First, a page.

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Northwest Native Art
A green and white button blanket featuring the Burke logo and an eagle breaking free of chains

Members of the Native American Cultural Group at the Washington State Reformatory Unit in Monroe recently created a very special button blanket for the Museum.

Green/blue Tsimshian frontlet on black background

In her research, curator Kathryn Bunn-Marcuse considers not only the visual aspects of historical Native art, but also the intangible properties to which they are connected.

Shovelnose canoes once again journey the Columbia River

A groundbreaking project to reestablish traditional dugout canoe culture among their five Inland Northwest member tribes.

The Burke Museum is pleased to welcome Dr. Kathryn Bunn-Marcuse as the new Curator of Northwest Native Art.

Kininnook's pole

Totem poles are thought of as symbols of Seattle by many residents and visitors, but, in fact, the indigenous people of Washington state did not traditionally carve totems.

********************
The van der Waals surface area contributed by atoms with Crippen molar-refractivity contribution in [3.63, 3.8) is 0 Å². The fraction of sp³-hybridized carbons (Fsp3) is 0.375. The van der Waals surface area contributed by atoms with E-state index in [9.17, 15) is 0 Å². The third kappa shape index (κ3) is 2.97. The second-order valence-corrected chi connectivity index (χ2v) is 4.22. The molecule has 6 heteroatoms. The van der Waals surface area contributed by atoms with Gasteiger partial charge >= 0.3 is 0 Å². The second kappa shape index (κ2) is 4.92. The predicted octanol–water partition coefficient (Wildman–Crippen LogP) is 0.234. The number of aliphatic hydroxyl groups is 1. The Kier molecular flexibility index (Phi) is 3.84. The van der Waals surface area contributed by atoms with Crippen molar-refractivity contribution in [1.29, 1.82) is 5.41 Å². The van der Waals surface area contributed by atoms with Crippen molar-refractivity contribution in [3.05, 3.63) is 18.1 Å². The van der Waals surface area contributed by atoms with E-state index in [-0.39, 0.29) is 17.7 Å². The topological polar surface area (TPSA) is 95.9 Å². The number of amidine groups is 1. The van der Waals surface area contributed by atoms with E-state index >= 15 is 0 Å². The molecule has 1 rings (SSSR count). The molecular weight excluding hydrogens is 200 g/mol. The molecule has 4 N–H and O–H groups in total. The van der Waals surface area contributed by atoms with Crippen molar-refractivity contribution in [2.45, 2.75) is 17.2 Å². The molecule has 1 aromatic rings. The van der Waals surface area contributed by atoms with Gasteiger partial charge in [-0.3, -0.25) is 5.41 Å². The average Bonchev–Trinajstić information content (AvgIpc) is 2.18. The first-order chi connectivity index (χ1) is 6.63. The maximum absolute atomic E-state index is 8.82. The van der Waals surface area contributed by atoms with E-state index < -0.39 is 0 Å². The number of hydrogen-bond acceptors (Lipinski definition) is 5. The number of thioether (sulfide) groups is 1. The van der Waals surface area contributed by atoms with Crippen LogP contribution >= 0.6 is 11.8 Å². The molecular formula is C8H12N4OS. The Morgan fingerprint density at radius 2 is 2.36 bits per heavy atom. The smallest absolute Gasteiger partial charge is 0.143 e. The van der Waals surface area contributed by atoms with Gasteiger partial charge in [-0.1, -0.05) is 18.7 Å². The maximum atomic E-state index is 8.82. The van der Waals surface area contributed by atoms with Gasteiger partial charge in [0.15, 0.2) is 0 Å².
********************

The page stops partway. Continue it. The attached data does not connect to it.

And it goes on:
Siagut basket

The tools and technologies to make basketry, woven robes, canoes and other carvings.

Tsimshian artist David A. Boxley’s journey to replicate a feast dish in the Burke Museum collection.

Noted 19th century Haida carver Charles Edenshaw with the chest.

“As I was carving this chest front I felt like I was reconnecting with my ancestor.” – Christian White, Bill Holm Center grant recipient.

Kéet Ooxú (Killer Whale Teeth) (left, far right): Shgen George, Tlingit, 2014

Connections to older artworks often provide the spark that keeps Native artists inspired in today's growing art scene. 

Puppet

Video from the Burke Museum's ArtTalk Symposium: Conversations on Northwest Native Art on March 27-28, 2015.

The updated 50th anniversary edition of Bill Holm’s definitive book on northern Northwest Coast art.

Outside Red Mill Totem Fish and Chips.

Despite its popularity, the identity of the carvers who made the poles has been misrepresented for years. 

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